After 6 months, RBI still in dark on junked notes

A. M. Jigeesh New Delhi | Updated on January 11, 2018


Central bank says specified bank notes yet to be reconciled with the physical cash balances

Even six months after the demonetisation exercise, the Reserve Bank of India is yet to complete the accounting of the withdrawn ₹1,000 and ₹500 notes.

The RBI has admitted as much in a 15-page response late in April to questions from the Standing Committee on Finance, headed by veteran Congress MP Veerappa Moily.

During a January meeting on the subject of ‘Demonetisation of Indian currency notes of ₹1,000 and ₹500 and impact thereof’, the panel had asked RBI Governor Urjit Patel to submit written answers to the queries from MPs that he could not answer.

In the note, a copy of which is with BusinessLine, the RBI said that the accounting of the specified bank notes (SBNs) at the currency chests need to be reconciled with the physical cash balances to eliminate accounting errors and possible double counting.

“Till this process is completed, any estimate may not indicate the actual numbers of SBNs that have been returned. RBI is taking all steps to complete the process expeditiously so as to release firm figures of SBNs received at an early date,” the note said.

The central bank also said that as of November 8, 2016, there were 17,165 million pieces of ₹500 and 6,858 million pieces of ₹1,000 notes in circulation, worth ₹15,44,035 crore.

One of the panel members asked the Governor about the process to be followed if, say, ₹14 lakh crore had been deposited in banks. How will the balance of ₹1.4 lakh crore be handled?

The Governor said the Board of the RBI would decide in regard to the transfer of surplus to the government as per the provisions of the RBI Act, after “considering inter alia the accounting and economic principles.”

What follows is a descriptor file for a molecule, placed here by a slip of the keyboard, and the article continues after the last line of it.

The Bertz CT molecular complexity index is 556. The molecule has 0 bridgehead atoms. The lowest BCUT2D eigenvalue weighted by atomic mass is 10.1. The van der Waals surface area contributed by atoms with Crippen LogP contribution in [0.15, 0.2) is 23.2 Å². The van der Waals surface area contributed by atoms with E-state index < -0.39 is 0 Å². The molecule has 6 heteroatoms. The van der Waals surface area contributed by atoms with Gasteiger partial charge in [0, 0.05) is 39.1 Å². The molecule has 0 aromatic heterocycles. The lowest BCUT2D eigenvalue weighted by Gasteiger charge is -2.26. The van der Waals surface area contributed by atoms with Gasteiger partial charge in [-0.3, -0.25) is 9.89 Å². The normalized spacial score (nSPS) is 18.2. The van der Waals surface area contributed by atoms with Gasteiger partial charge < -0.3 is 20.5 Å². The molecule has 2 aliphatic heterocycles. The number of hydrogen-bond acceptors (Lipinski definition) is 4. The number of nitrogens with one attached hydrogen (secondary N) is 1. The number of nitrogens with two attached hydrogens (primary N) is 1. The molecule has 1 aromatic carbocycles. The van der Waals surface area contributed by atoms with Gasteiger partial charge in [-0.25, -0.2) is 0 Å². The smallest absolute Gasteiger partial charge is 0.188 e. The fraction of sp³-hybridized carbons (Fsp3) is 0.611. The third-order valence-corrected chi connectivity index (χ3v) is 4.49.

He maintained that the decision was based on the Centre’s reference that counterfeit notes were being used to finance “subversive activities” and the withdrawal of legal tender status to ₹1,000 and ₹500 notes was seen as a solution to tackle the menace.

Asked about the quantum of counterfeit notes that were in circulation, the RBI said the estimation of it is a “difficult proposition.” However, the RBI cited a study conducted by the Indian Statistical Institute, Kolkata, to say that the value of such notes could be ₹400 crore.

Asked why the ₹2,000 note had been introduced, the RBI noted that when inflation erodes the real value of money, periodic reviews of currency denominations in use are undertaken.

“In that background, introduction of higher denomination notes is a standard practice in managing currency production and logistics. Further, higher denomination has helped remonetisation being much faster by quickly ramping up value,” the note added.

The bank also said that the approval for introduction of the new ₹2,000 and a new design ₹500 was received from the Centre on June 7, 2016 and preparations for printing them had commenced thereafter.

Patel also told the panel that the process of remonetisation is taking place ceaselessly.

“Between November 9, 2016 and March 3, 2017, the notes in circulation have increased by almost ₹9.26 lakh crore, thereby taking the total notes to ₹11.73 lakh crore,” he added.

Published on May 10, 2017

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